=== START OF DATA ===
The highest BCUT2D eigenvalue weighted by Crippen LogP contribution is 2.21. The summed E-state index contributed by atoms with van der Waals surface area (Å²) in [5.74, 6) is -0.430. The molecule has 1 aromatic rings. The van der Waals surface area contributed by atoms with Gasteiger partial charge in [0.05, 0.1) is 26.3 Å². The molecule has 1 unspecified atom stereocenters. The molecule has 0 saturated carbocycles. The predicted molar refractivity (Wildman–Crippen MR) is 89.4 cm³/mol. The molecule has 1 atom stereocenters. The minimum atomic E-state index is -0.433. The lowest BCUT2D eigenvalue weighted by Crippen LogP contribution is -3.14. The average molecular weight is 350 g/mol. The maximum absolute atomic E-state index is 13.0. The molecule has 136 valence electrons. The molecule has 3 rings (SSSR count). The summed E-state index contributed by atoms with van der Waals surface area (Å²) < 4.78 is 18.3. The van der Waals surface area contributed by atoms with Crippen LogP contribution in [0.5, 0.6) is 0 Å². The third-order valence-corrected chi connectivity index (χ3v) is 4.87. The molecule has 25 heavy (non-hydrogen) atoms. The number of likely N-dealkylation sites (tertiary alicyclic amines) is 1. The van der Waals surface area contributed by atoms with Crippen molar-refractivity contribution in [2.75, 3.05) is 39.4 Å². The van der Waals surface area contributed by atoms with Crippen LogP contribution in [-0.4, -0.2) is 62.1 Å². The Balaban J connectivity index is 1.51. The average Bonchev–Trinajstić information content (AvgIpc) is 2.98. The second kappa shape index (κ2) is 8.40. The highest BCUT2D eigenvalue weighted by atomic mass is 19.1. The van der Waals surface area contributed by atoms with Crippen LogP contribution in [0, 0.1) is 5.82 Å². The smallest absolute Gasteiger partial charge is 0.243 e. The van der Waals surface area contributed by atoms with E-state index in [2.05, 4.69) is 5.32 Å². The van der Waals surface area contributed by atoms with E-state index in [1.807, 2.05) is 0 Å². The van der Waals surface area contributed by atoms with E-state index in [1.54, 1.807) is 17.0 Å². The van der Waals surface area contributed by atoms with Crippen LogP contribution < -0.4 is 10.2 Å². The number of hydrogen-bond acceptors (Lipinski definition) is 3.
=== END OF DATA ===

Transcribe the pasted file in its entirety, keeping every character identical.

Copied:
The highest BCUT2D eigenvalue weighted by Crippen LogP contribution is 2.21. The summed E-state index contributed by atoms with van der Waals surface area (Å²) in [5.74, 6) is -0.430. The molecule has 1 aromatic rings. The van der Waals surface area contributed by atoms with Gasteiger partial charge in [0.05, 0.1) is 26.3 Å². The molecule has 1 unspecified atom stereocenters. The molecule has 0 saturated carbocycles. The predicted molar refractivity (Wildman–Crippen MR) is 89.4 cm³/mol. The molecule has 1 atom stereocenters. The minimum atomic E-state index is -0.433. The lowest BCUT2D eigenvalue weighted by Crippen LogP contribution is -3.14. The average molecular weight is 350 g/mol. The maximum absolute atomic E-state index is 13.0. The molecule has 136 valence electrons. The molecule has 3 rings (SSSR count). The summed E-state index contributed by atoms with van der Waals surface area (Å²) < 4.78 is 18.3. The van der Waals surface area contributed by atoms with Crippen LogP contribution in [0.5, 0.6) is 0 Å². The third-order valence-corrected chi connectivity index (χ3v) is 4.87. The molecule has 25 heavy (non-hydrogen) atoms. The number of likely N-dealkylation sites (tertiary alicyclic amines) is 1. The van der Waals surface area contributed by atoms with Crippen molar-refractivity contribution in [2.75, 3.05) is 39.4 Å². The van der Waals surface area contributed by atoms with Crippen LogP contribution in [-0.4, -0.2) is 62.1 Å². The Balaban J connectivity index is 1.51. The average Bonchev–Trinajstić information content (AvgIpc) is 2.98. The second kappa shape index (κ2) is 8.40. The highest BCUT2D eigenvalue weighted by atomic mass is 19.1. The van der Waals surface area contributed by atoms with Crippen LogP contribution in [0, 0.1) is 5.82 Å². The smallest absolute Gasteiger partial charge is 0.243 e. The van der Waals surface area contributed by atoms with E-state index in [2.05, 4.69) is 5.32 Å². The van der Waals surface area contributed by atoms with E-state index in [1.807, 2.05) is 0 Å². The van der Waals surface area contributed by atoms with E-state index in [1.54, 1.807) is 17.0 Å². The van der Waals surface area contributed by atoms with Crippen LogP contribution < -0.4 is 10.2 Å². The number of hydrogen-bond acceptors (Lipinski definition) is 3.